Wednesday, March 30, 2005
Yesterday's Supreme Court's decision that allowed whistleblowers a claim under Title IX made me think about the status of antitrust whistleblowing. Currently, antitrust law does not give a discharged employee a claim for whistleblowing, denying the claim on standing grounds (under the test in Associated General Contractors). To the extent that whistleblowing is protected at all, it is through leniency programs in sentencing and punishment for co-conspirators that inform on a cartel. For those interested in an economic analysis of whistleblowing (and references to the legal and economic literature), this recent working paper provides some fun reading.
From March 21 World Generic Reports:
"Schering-Plough has reported the Federal Court of Appeals for the 11th Circuit, based in Atlanta, Georgia, has ruled that the company did not violate antitrust laws in its patent litigation settlements regarding its controlled-release potassium chloride supplement, K-Dur 20. In reaching the decision, the Appeals Court set aside a December 2003 decision by the Federal Trade Commission, which had reversed a June 2002 initial decision of an FTC administrative law judge.
"The case dated back to 1995, when Upsher-Smith Laboratories and ESI Lederle filed separate ANDAs for generic versions of K-Dur. Schering-Plough brought separate actions against the two firms, alleging patent infringement, but in each case, Schering-Plough settled before the lawsuits reached trial. Under the settlements, licences were agreed, enabling Upsher-Smith to market its version in September 2001, and ESI Lederle's in January 2004. The settlements led to the FTC's Bureau of Competition filing a complaint in March 2001, alleging that the litigation settlements were anti-competitive and violated the Federal Trade Commission Act. It further argued that the agreements acted to delay the entry of generic competition.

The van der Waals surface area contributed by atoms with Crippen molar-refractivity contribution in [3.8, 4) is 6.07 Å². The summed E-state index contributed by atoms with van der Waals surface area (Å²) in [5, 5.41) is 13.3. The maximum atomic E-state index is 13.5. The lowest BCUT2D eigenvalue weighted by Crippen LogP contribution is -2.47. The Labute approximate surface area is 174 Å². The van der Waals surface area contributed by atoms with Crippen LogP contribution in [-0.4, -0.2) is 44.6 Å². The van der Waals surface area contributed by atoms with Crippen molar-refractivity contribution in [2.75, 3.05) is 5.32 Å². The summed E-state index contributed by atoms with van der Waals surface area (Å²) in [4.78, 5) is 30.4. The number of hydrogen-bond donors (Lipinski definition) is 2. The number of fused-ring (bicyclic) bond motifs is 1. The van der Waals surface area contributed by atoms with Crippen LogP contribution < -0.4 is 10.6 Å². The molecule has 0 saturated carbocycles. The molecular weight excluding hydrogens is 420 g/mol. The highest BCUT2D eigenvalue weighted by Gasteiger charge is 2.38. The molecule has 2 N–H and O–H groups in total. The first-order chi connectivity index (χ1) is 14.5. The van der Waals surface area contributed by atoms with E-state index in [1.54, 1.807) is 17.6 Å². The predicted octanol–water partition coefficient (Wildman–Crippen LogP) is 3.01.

"The June 2002 decision had found that Schering-Plough's patent litigation settlements regarding K-Dur had complied with the law, and dismissed all charges filed against the company by the FTC's Bureau of Competition. However, this was overturned in December 2003, in a ruling which has now in turn been reversed. Unsurprisingly, Schering-Plough has always maintained that the patent litigation settlements complied with the law and benefited consumers by allowing generic products to enter the market two to five years before the expiration of the relevant patent."
Monday, March 28, 2005